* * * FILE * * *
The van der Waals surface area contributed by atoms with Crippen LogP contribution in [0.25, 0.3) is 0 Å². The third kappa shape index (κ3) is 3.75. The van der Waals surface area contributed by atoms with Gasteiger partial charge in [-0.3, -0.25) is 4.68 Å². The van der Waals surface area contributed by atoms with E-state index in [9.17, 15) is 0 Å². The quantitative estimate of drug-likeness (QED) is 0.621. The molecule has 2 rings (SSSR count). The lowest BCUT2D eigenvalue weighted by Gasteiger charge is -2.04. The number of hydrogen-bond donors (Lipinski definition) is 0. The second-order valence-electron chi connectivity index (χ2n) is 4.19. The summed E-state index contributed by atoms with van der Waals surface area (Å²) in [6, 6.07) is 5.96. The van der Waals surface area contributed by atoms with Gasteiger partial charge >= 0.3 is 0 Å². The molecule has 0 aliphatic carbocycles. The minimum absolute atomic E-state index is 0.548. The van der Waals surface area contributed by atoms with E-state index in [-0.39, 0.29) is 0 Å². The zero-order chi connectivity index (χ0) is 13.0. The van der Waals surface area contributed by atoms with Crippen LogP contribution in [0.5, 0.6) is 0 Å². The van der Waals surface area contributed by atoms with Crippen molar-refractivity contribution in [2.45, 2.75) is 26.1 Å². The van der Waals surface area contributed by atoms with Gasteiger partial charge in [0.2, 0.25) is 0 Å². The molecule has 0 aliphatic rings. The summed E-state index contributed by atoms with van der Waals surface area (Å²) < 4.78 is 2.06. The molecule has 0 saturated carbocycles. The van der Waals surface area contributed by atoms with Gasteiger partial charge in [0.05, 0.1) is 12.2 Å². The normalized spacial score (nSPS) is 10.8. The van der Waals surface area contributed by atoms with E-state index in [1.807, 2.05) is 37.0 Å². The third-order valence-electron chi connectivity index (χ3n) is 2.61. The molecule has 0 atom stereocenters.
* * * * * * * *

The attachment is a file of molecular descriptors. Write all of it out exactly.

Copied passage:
The van der Waals surface area contributed by atoms with Crippen LogP contribution in [0.25, 0.3) is 0 Å². The third kappa shape index (κ3) is 3.75. The van der Waals surface area contributed by atoms with Gasteiger partial charge in [-0.3, -0.25) is 4.68 Å². The van der Waals surface area contributed by atoms with E-state index in [9.17, 15) is 0 Å². The quantitative estimate of drug-likeness (QED) is 0.621. The molecule has 2 rings (SSSR count). The lowest BCUT2D eigenvalue weighted by Gasteiger charge is -2.04. The number of hydrogen-bond donors (Lipinski definition) is 0. The second-order valence-electron chi connectivity index (χ2n) is 4.19. The summed E-state index contributed by atoms with van der Waals surface area (Å²) in [6, 6.07) is 5.96. The van der Waals surface area contributed by atoms with Gasteiger partial charge >= 0.3 is 0 Å². The molecule has 0 aliphatic carbocycles. The minimum absolute atomic E-state index is 0.548. The van der Waals surface area contributed by atoms with E-state index in [-0.39, 0.29) is 0 Å². The zero-order chi connectivity index (χ0) is 13.0. The van der Waals surface area contributed by atoms with Crippen LogP contribution in [0.5, 0.6) is 0 Å². The van der Waals surface area contributed by atoms with Crippen molar-refractivity contribution in [2.45, 2.75) is 26.1 Å². The van der Waals surface area contributed by atoms with Gasteiger partial charge in [0.2, 0.25) is 0 Å². The molecule has 0 aliphatic rings. The summed E-state index contributed by atoms with van der Waals surface area (Å²) < 4.78 is 2.06. The molecule has 0 saturated carbocycles. The van der Waals surface area contributed by atoms with Gasteiger partial charge in [0.05, 0.1) is 12.2 Å². The normalized spacial score (nSPS) is 10.8. The van der Waals surface area contributed by atoms with E-state index in [1.807, 2.05) is 37.0 Å². The third-order valence-electron chi connectivity index (χ3n) is 2.61. The molecule has 0 atom stereocenters.